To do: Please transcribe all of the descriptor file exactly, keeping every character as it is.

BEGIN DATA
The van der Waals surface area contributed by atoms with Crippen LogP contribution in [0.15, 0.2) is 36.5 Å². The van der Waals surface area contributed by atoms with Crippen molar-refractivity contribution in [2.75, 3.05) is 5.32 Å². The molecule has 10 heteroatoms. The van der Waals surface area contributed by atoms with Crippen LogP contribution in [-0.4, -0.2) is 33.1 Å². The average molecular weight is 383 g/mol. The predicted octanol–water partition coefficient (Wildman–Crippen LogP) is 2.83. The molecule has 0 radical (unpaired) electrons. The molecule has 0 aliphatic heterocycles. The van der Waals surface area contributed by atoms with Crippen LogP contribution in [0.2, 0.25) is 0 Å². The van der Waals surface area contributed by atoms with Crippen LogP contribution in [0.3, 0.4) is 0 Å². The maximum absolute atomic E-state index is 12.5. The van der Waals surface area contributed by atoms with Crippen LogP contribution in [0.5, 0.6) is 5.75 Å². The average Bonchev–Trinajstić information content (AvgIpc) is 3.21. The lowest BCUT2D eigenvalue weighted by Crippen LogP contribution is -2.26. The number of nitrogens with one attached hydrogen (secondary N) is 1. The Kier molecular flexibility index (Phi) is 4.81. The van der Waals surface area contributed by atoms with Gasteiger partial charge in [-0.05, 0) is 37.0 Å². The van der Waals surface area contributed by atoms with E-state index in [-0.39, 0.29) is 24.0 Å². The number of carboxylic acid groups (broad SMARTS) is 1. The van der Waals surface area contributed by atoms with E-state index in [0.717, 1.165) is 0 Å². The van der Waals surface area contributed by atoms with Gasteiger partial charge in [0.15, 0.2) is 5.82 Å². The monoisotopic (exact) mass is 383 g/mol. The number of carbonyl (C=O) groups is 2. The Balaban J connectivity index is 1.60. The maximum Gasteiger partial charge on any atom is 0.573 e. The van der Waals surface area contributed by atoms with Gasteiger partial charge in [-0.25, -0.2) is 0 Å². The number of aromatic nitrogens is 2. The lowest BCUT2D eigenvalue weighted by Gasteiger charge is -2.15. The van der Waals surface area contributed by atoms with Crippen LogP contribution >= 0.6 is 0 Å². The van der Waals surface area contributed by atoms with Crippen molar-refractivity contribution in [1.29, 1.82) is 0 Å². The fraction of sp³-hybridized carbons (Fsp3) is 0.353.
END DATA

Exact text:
The van der Waals surface area contributed by atoms with Crippen LogP contribution in [0.15, 0.2) is 36.5 Å². The van der Waals surface area contributed by atoms with Crippen molar-refractivity contribution in [2.75, 3.05) is 5.32 Å². The molecule has 10 heteroatoms. The van der Waals surface area contributed by atoms with Crippen LogP contribution in [-0.4, -0.2) is 33.1 Å². The average molecular weight is 383 g/mol. The predicted octanol–water partition coefficient (Wildman–Crippen LogP) is 2.83. The molecule has 0 radical (unpaired) electrons. The molecule has 0 aliphatic heterocycles. The van der Waals surface area contributed by atoms with Crippen LogP contribution in [0.2, 0.25) is 0 Å². The van der Waals surface area contributed by atoms with Crippen LogP contribution in [0.3, 0.4) is 0 Å². The maximum absolute atomic E-state index is 12.5. The van der Waals surface area contributed by atoms with Crippen LogP contribution in [0.5, 0.6) is 5.75 Å². The average Bonchev–Trinajstić information content (AvgIpc) is 3.21. The lowest BCUT2D eigenvalue weighted by Crippen LogP contribution is -2.26. The number of nitrogens with one attached hydrogen (secondary N) is 1. The Kier molecular flexibility index (Phi) is 4.81. The van der Waals surface area contributed by atoms with Gasteiger partial charge in [-0.05, 0) is 37.0 Å². The van der Waals surface area contributed by atoms with E-state index in [-0.39, 0.29) is 24.0 Å². The number of carboxylic acid groups (broad SMARTS) is 1. The van der Waals surface area contributed by atoms with E-state index in [0.717, 1.165) is 0 Å². The van der Waals surface area contributed by atoms with Gasteiger partial charge in [0.15, 0.2) is 5.82 Å². The monoisotopic (exact) mass is 383 g/mol. The number of carbonyl (C=O) groups is 2. The Balaban J connectivity index is 1.60. The maximum Gasteiger partial charge on any atom is 0.573 e. The van der Waals surface area contributed by atoms with Gasteiger partial charge in [-0.25, -0.2) is 0 Å². The number of aromatic nitrogens is 2. The lowest BCUT2D eigenvalue weighted by Gasteiger charge is -2.15. The van der Waals surface area contributed by atoms with Crippen LogP contribution >= 0.6 is 0 Å². The van der Waals surface area contributed by atoms with Crippen molar-refractivity contribution in [1.29, 1.82) is 0 Å². The fraction of sp³-hybridized carbons (Fsp3) is 0.353.